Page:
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Migraine

August 5, 2015

What makes a headache a Migraine?

Almost everyone gets headaches. You might feel throbbing in the front of your head during a cold or bout with the flu, for example. Or you might feel pain in your temples or at the back of your head from a tension headache after a busy day. Most regular headaches produce a dull pain around the front, top, and sides of your head, almost like someone stretched a rubber band around it.

A migraine is different. Doctors define it as a recurrent headache that has additional symptoms. The pain is often throbbing and on one or both sides of the head. People with migraines often feel dizzy or sick to their stomachs. They may be sensitive to light, noise, or smells. Migraine can occur any time of the day, though it often starts in the morning. The pain can last a few hours or up to one or two days.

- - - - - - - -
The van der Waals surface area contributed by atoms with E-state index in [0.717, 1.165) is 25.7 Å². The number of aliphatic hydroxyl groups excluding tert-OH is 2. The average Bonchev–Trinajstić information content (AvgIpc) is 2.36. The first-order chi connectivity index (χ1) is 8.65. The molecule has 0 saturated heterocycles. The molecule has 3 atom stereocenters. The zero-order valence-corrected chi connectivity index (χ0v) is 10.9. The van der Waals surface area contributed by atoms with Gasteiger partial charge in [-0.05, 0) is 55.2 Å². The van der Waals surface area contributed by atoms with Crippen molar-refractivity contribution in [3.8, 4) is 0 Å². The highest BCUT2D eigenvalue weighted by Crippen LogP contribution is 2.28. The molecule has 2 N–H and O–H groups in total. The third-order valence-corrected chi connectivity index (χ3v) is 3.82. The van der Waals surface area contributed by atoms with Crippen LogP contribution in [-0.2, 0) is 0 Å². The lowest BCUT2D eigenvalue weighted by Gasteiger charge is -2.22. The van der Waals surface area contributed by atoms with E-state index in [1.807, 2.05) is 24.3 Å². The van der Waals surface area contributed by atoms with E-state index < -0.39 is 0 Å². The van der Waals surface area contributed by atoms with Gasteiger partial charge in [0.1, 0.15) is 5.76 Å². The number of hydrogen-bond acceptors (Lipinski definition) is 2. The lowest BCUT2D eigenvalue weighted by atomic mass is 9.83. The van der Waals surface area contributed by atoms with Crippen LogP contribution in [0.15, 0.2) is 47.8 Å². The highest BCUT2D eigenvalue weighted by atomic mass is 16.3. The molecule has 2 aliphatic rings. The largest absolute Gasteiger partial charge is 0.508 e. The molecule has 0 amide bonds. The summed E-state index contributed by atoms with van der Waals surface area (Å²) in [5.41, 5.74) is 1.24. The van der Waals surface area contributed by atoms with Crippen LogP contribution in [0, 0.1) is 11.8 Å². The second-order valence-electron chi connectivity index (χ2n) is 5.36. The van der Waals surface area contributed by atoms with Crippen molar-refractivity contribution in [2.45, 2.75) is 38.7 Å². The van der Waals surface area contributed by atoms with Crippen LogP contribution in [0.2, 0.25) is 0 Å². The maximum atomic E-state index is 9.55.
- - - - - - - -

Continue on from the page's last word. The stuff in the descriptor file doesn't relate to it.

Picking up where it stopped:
Some common migraine triggers are:

* stress
* menstruation
* skipping meals
* too much caffeine
* certain foods (alcohol, cheese, pizza, chocolate, ice cream, fatty or fried food, lunch meats, hot dogs,
yogurt, or anything with MSG, a seasoning used in Asian foods)
* sudden changes in sleep patterns
* changes in hormone levels
* smoking
* weather changes
* travel

When should I seek help for my headaches?

Nearly half of the people who have migraine do not get diagnosed and treated. Belize Medical Associates suggests you come and talk to your doctor about your headaches if:

* you have several headaches per month and each lasts for several hours or days
* your headaches disrupt your home, work, or school life
* you have nausea, vomiting, vision, or other sensory problems